Buy some store bought Brandy Snaps. Whip some cream with sugar and a vanilla bean to taste.

Remove the green leaves from some strawberries and cut them in half.

Put some of the cream on the Brandy Snaps, then top with some strawberries, the a bit more cream on top. Get some chocolate, I used some left over Cadbury from Xmas and grate over the top. Garnish with a mint leaf and you've got a great dessert which literally takes 5 minutes to put together!

Sunday, January 07, 2007

Steamed Oysters in Soy Dressing with Spring Onions and Toasted Sesame Oil

I've never actually eaten an Oyster before. I had one once at The Beach restaurant in Albert Park. It was an uncooked Oyster, a rather large uncooked Oyster. The idea of Oysters back then kind of scared me, especially raw ones, but I'd heard good things, so I thought I'd give it a go. In my mouth it went, the slimy little beast. All I could think of was a mouth full of snot, disgusting I know, which is why I couldn't swallow it. As much as I tried, I just couldn't get it down, even with water. I ended up taking the Oyster out of my mouth and hiding it under some greens on my plate.

Today, I decided to pay a visit to the good people down at Sea Bounty Mussels on Gem Pier, in Williamstown for some of their Tip Top Mussels. But unfortunately, by the time I got there, they were completely sold out of their Mussels! Oh no! What would I do? I noticed that they also had freshly shucked Oysters for sale ($10 a doz) as well. So, even after my previously weak effort at consuming this apparent delicacy, I was determined to give them another go. So, off home I went with a dozen ice packed Mussels for my dinner. It's quite possible I could be going hungry tonight!

On my way home, I remembered the wonderfully fresh looking Oysters on the cover of Ezard's new book 'Lotus', so I thought I'd give those a go. Now these Oysters are actually steamed and not raw, I know I'm kind of cheating, but I'll start off slowly and lead up to the raw Oysters.

This recipe really is quite simple, it basically consists of a basic Soy dressing which includes light soy, ginger, chilli, mirin, rice wine vinegar, garlic and sugar.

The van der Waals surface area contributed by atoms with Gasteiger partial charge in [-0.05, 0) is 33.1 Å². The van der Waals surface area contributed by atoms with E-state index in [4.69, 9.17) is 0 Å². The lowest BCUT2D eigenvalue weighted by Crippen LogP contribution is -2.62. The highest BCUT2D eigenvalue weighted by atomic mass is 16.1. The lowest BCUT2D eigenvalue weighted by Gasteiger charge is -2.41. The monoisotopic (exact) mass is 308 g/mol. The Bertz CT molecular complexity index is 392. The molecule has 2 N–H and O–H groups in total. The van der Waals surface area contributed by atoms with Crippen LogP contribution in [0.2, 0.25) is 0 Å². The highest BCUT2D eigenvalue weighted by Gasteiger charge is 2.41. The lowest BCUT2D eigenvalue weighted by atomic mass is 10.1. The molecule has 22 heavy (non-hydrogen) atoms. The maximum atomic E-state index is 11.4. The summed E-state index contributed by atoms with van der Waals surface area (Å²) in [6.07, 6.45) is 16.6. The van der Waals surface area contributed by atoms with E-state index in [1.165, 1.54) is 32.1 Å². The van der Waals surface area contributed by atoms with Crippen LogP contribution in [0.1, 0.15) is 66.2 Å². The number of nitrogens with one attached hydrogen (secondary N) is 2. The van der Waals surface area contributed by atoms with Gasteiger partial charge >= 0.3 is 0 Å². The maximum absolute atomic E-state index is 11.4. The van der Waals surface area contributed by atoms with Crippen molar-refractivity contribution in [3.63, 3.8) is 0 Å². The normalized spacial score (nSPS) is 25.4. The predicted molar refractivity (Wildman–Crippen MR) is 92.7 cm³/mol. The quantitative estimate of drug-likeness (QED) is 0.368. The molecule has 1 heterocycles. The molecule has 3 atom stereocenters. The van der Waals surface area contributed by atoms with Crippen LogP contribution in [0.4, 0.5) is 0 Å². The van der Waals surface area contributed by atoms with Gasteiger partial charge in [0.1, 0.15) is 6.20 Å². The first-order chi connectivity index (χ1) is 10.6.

The Oysters are steamed for a couple of minutes, then you drizzle them with the dressing, and garnish with some chopped coriander and spring onions. You then drizzle over some smoking hot sesame oil.. be careful, it will sizzle and spit!

After being a little hesitant at first to try these little fellas, I managed to work up the courage. Their texture I thought was like a big juicy mussel and their flavours more subtle. I have to say I liked it! The Oysters from Sea Bounty I imagine to be perfect specimens, just like their Mussels always are. You can literally taste the freshness in the Oysters! The dressing and the smoking hot oil drizzled over the top, brings out the delicate flavours of the Oysters. There. I'm over my Oyster fear and I enjoyed conquering my fear. If you're like me, a bit hesitant at trying Oysters, this is a good recipe and I'd recommend getting them from somewhere like Sea Bounty, just because you KNOW they will be as fresh as you're likely to get them anywhere in Melbourne. Next... raw mussels!!

Saturday, January 06, 2007

Campion and Curtis' Tiramisu Cake

I'm not a huge fan of baking, simply because I'm not that great at it, which is why you rarely see any baked goodies on my blog. I usually try and get away with making sweets that stay well away from the oven and never need to rise! I'm hoping to one day get better at baking, but until then, I'm going to stick with goodies like this Tiramisu Cake, out of Campion and Curtis' book, 'Food with Friends.'

This is seriously one of these easiest cakes you could make. It's cheap to make, takes no time at all and best of all, requires no baking! I saw that Vicious Ange also had a go at this cake ,so I thought I'd steal the recipe off her for you enjoy, thanks Ange!

Tiramisu Cake

200g dark chocolate chopped into chunks (Lindt 70% works well)
3 medium eggs, seperated
60 ml (1/4 cup) marsala
250 g mascarpone
150 g Italian sponge fingers
100 ml strong coffee
cocoa powder
cream to serve
22cm springform cake tin

Put chocolate in a heatproof bowl & set over saucepan of simmering water until melted. Beat egg yolks with marsala until pale & creamy.

Add mascarpone to beaten yolks & beat until smooth.

Add melted chocolate to mix & stir until well combined. Whip egg whites until stiff, fold into the mix.

Line springform tin with greaseproof paper. Lay half the spnge fingers in the bottom of the cake tin & drizzle with half the coffee. Pour the mascarpone mix into cake tin.

Top with remaining biscuits & drizzle with remaining coffe. Cover with glad wrap & refrigerate for 3-4 hours or overnight until set.To serve, remove cake carefully, dust with cocoa powder & serve with cream.